There was an effort made in 2003 to provide some legal protection for the arch by landmarking it, which received support from New York City Councilman Robert Jackson, but the campaign never came to fruition.In 2009, the commercial property that the arch is a part of was listed for rent at $17,000 a month for about 7,000 square feet (650 m2). The owner explained that he did not want to sell it because he inherited it from his father, who was given the property, including the Seaman-Drake Arch, by a man whose life he saved in World War II. One potential buyer was interested in turning the buildings into a nightclub, while others sought the property for a catering firm and a hair salon. By 2014, the auto body shop that had been renting the space had been evicted, and the property was again listed for rent, this time at $17,500. Potential renters had expressed interest in using it for a bowling alley or, again, a nightclub. The owner of the property expressed a commitment to not raze the arch, saying "Nobody will take the arch down ever."As of 2015, the commercial property remains a transmission repair shop and an auto body shop; the Seaman-Drake Arch has not been landmarked by the New York City Landmarks Preservation Commission, and it is not listed on the National Register of Historic Places.In 1988, Christopher Gray of The New York Times said about the arch: The marble is decaying, depositing small piles of silvery grains where water drips, and the entire structure is as worn as the steps of an ancient cathedral. ... There is not much real estate development in Inwood, and nothing left to burn inside the arch itself; the main threat to the arch's survival seems to be New York's acidic atmosphere and rain. Until it falls or is taken down, the venerable Seaman-Drake Arch will probably continue to serve as a gateway, though of a quite different sort than that originally imagined.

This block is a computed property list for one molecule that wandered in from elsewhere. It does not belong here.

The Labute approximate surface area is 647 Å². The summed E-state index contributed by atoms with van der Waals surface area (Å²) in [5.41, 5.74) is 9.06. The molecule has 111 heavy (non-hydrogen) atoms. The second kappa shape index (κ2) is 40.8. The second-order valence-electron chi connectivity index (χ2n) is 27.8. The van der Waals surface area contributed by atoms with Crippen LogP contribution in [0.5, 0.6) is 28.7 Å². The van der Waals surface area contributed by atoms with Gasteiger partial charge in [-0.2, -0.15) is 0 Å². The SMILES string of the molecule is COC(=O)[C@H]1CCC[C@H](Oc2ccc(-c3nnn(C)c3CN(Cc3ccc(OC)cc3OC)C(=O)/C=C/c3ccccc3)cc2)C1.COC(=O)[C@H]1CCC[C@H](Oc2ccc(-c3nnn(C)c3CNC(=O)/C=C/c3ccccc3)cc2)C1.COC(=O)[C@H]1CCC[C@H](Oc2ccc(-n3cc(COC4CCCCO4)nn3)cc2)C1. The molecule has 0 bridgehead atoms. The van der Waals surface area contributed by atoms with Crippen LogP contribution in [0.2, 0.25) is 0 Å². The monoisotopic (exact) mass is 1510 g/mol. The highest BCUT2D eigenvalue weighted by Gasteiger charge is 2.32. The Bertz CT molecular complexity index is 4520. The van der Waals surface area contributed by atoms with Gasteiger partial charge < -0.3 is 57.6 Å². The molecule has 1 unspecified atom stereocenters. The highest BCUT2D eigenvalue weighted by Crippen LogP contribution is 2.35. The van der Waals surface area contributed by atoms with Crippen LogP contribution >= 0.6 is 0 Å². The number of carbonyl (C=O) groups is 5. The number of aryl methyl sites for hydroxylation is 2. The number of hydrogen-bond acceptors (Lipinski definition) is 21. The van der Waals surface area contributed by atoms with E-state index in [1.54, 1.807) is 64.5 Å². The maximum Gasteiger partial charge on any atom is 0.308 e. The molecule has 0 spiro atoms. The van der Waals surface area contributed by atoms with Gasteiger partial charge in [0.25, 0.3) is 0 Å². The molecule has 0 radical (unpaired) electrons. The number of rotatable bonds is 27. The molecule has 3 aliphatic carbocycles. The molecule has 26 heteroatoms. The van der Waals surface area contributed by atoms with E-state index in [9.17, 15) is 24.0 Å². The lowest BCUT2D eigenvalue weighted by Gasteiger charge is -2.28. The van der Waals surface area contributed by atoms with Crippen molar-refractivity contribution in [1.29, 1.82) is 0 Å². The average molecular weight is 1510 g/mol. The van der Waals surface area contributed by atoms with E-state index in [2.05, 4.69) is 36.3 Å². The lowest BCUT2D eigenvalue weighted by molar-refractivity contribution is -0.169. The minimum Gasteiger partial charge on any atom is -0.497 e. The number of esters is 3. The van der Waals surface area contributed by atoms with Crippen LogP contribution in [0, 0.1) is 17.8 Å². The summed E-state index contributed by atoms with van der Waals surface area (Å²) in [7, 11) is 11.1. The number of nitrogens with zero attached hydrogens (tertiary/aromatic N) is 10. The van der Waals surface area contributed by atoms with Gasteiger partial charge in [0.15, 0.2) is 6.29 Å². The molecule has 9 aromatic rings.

This dGuide uses material from the Wikipedia,
released under the Creative Commons Attribution-Share-Alike License 3.0.

Rating

Overall Rating
Please comment your rating: